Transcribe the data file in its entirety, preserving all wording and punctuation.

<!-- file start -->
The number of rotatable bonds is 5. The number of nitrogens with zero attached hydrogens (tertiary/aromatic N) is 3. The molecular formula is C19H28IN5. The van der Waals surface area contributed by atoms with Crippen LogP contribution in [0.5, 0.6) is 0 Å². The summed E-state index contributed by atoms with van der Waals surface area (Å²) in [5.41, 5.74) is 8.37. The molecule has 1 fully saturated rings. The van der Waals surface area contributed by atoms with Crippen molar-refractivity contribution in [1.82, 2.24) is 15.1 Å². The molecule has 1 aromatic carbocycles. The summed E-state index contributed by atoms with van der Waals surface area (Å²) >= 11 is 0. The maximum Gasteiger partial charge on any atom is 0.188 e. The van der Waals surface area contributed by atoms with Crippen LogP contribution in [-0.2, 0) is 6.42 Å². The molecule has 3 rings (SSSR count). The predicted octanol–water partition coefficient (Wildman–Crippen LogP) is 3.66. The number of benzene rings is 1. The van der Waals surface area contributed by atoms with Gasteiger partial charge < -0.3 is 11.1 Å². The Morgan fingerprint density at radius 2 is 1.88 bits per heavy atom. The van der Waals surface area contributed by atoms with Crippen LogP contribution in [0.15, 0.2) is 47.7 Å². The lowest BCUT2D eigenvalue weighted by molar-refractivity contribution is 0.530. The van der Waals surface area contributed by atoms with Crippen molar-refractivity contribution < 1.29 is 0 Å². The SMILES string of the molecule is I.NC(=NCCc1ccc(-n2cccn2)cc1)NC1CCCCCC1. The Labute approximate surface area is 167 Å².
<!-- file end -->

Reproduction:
The number of rotatable bonds is 5. The number of nitrogens with zero attached hydrogens (tertiary/aromatic N) is 3. The molecular formula is C19H28IN5. The van der Waals surface area contributed by atoms with Crippen LogP contribution in [0.5, 0.6) is 0 Å². The summed E-state index contributed by atoms with van der Waals surface area (Å²) in [5.41, 5.74) is 8.37. The molecule has 1 fully saturated rings. The van der Waals surface area contributed by atoms with Crippen molar-refractivity contribution in [1.82, 2.24) is 15.1 Å². The molecule has 1 aromatic carbocycles. The summed E-state index contributed by atoms with van der Waals surface area (Å²) >= 11 is 0. The maximum Gasteiger partial charge on any atom is 0.188 e. The van der Waals surface area contributed by atoms with Crippen LogP contribution in [-0.2, 0) is 6.42 Å². The molecule has 3 rings (SSSR count). The predicted octanol–water partition coefficient (Wildman–Crippen LogP) is 3.66. The number of benzene rings is 1. The van der Waals surface area contributed by atoms with Gasteiger partial charge < -0.3 is 11.1 Å². The Morgan fingerprint density at radius 2 is 1.88 bits per heavy atom. The van der Waals surface area contributed by atoms with Crippen LogP contribution in [0.15, 0.2) is 47.7 Å². The lowest BCUT2D eigenvalue weighted by molar-refractivity contribution is 0.530. The van der Waals surface area contributed by atoms with Crippen molar-refractivity contribution < 1.29 is 0 Å². The SMILES string of the molecule is I.NC(=NCCc1ccc(-n2cccn2)cc1)NC1CCCCCC1. The Labute approximate surface area is 167 Å².